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Pains without end…  Lagosians, others groan as fuel scarcity bites harder


Fuel scarcity metro

Long queue with jerry cans to buy fuel at a filling station

DESPITE assurances by the Nigeria National Petroleum Corporation (NNPC) and its downstream subsidiary, the Pipelines and Products Marketing Company (PPMC) that there was 1.2 billion litres of petrol in stock capable of tackling the ongoing fuel scarcity in Lagos State and the entire nation, there seems to be no end in sight to the lingering fuel problem.

As a result, Lagosians and citizens across the states were subjected to harrowing experiences during the weekend as they groaned while spending long hours at petrol stations in search of fuel.

Car owners, transporters that operate within the state and inter-states, tricycle operators, motorcycle operators, commuters and those under the scourge of constant power outage in need of fuel to run their generators, were all at the receiving end.

Some of petrol stations, especially the Independent Oil Marketers have capitalised on the situation to hike the price the product, with some selling as high as N150 per litre.

Many others remained under lock and key preferring to sell only to motorists and black market operators at night. But the managing director of the PPMC, Prince Haruna Momoh, last week said the volume of product in stock translated to 31 days sufficiency going by the 40 million daily consumption rate of the product in the country, saying 21 additional vessels laden with petroleum products are offshore, waiting to berth.

He added that the NNPC had made adequate arrangements to ensure energy sufficiency in the country and reassured motorists that the noticeable queues at the filling stations would thin out in the days ahead.

Before then, the Federal Government had reached a truce with Major Marketers Association of Nigeria (MOMAN) and the National Association of Road Transport Owners (NARTO) over alleged balance of N200 billion subsidy debt, thereby giving hopes of an end to the lingering fuel scarcity across the country after citizens witnessed a traumatic week of fuel scarcity.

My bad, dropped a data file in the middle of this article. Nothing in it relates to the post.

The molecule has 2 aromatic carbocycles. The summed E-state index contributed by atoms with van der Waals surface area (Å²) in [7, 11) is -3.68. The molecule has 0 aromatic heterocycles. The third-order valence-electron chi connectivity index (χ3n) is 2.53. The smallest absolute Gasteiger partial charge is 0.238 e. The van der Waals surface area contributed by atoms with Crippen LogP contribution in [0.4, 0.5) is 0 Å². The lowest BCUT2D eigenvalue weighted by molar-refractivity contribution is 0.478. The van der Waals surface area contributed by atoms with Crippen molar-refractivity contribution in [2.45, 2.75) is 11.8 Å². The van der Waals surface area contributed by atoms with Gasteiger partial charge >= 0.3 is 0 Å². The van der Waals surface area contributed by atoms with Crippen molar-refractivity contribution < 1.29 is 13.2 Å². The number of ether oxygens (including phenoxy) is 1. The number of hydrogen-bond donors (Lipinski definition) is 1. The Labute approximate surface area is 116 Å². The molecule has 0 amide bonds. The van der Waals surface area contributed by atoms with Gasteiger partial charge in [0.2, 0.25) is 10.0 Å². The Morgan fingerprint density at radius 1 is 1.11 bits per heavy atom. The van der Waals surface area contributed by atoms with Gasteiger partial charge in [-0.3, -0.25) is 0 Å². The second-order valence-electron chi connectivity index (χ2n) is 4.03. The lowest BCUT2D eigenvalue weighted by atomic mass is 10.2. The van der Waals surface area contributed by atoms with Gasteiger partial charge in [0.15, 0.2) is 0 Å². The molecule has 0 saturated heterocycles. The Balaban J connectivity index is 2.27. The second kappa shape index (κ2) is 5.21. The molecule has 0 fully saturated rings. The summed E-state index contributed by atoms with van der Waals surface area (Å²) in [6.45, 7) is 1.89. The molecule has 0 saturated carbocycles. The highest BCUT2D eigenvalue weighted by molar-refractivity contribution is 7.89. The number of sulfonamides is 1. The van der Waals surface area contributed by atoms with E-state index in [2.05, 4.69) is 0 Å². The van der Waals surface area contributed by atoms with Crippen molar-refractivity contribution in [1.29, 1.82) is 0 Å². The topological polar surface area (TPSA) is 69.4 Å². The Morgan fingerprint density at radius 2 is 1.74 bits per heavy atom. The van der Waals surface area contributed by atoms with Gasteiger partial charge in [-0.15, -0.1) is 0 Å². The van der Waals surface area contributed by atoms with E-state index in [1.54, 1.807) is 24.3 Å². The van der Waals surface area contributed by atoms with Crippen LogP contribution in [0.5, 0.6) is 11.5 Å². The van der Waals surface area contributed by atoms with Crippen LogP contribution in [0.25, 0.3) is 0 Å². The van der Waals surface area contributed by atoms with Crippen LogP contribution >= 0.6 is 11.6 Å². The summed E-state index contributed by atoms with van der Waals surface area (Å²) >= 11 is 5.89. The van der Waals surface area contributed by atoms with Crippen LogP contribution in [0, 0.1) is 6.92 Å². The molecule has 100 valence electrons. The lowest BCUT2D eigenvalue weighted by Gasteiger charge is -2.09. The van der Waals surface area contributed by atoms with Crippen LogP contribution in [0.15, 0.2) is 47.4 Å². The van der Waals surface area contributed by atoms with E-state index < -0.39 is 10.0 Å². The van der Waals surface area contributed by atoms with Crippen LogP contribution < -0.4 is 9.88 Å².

But the experience of citizens at the weekend was not different from the previous weeks as they were again made to pay more to commute and also buy petrol.

An Ikeja resident, Williams Aruna, said he paid more than N400 from the normal N250 to reach his destination in Apapa because of the hike in transport fare. According to him, he was forced to use public transport when he could not get fuel after spending hours on queue at the Mobil filling station near Otedola Estate, along Lagos-Ibadan expressway without getting the premium product.

He said:  “I waited to get the product only for the stock to finish just when the car before mine was being served.”  “You could imagine the frustration when this happened and I decided not to buy from the black market operators, but to take public transport,” he added.

Another motorist, Nduka Emmanuel, said he was forced to cancel all engagements out side Lagos, as he could not “joke” with the little supply he had.


Another long queue at a filling station

“I think the present and outgoing government has the lion share of the blame for this scarcity and should, therefore, proffer solution to disabuse the minds of Nigerians that the decrease in pump price in the first place was not intended to woo the citizens to support the administration and that the present impasse is not a deliberate intention to punish Nigerians and frustrate the in-coming government.”

Respite may be far from the lingering fuel crisis, as indications emerged that the acute shortage of Premium Motor Spirit (PMS), otherwise known as petrol may continue for some time, due to marketers’ apprehension over their alleged N200 billion subsidy balance.

The Guardian investigations revealed that the petroleum marketers have continued to ration products thereby forcing consumers to resort to the black-market or buying above pump price.

The marketers who spoke with The Guardian yesterday confirmed that they have smaller products compared to the demand at depots.

Indeed, they lamented that many of the marketers have paid for products with their tickets duty certified but there were no products to roll out, and this eventually called for the rationing of products.

Meanwhile, the All Progressives Congress (APC) has urged the Federal Government to tell Nigerians what is responsible for the ongoing debilitating fuel scarcity that has further worsened the sufferings inflicted on the citizens.

The party through its Interim National Publicity Secretary, Alhaji Lai Mohammed, in a statement said the fact that the scarcity has persisted, has put a lie to the government’s well-worn line that the long queues at filling stations were caused by panic buying.

“The implication is that Nigerians should brace up for more fuel scarcity in the weeks and months ahead, even if the current one is resolved one way or another,” it said.

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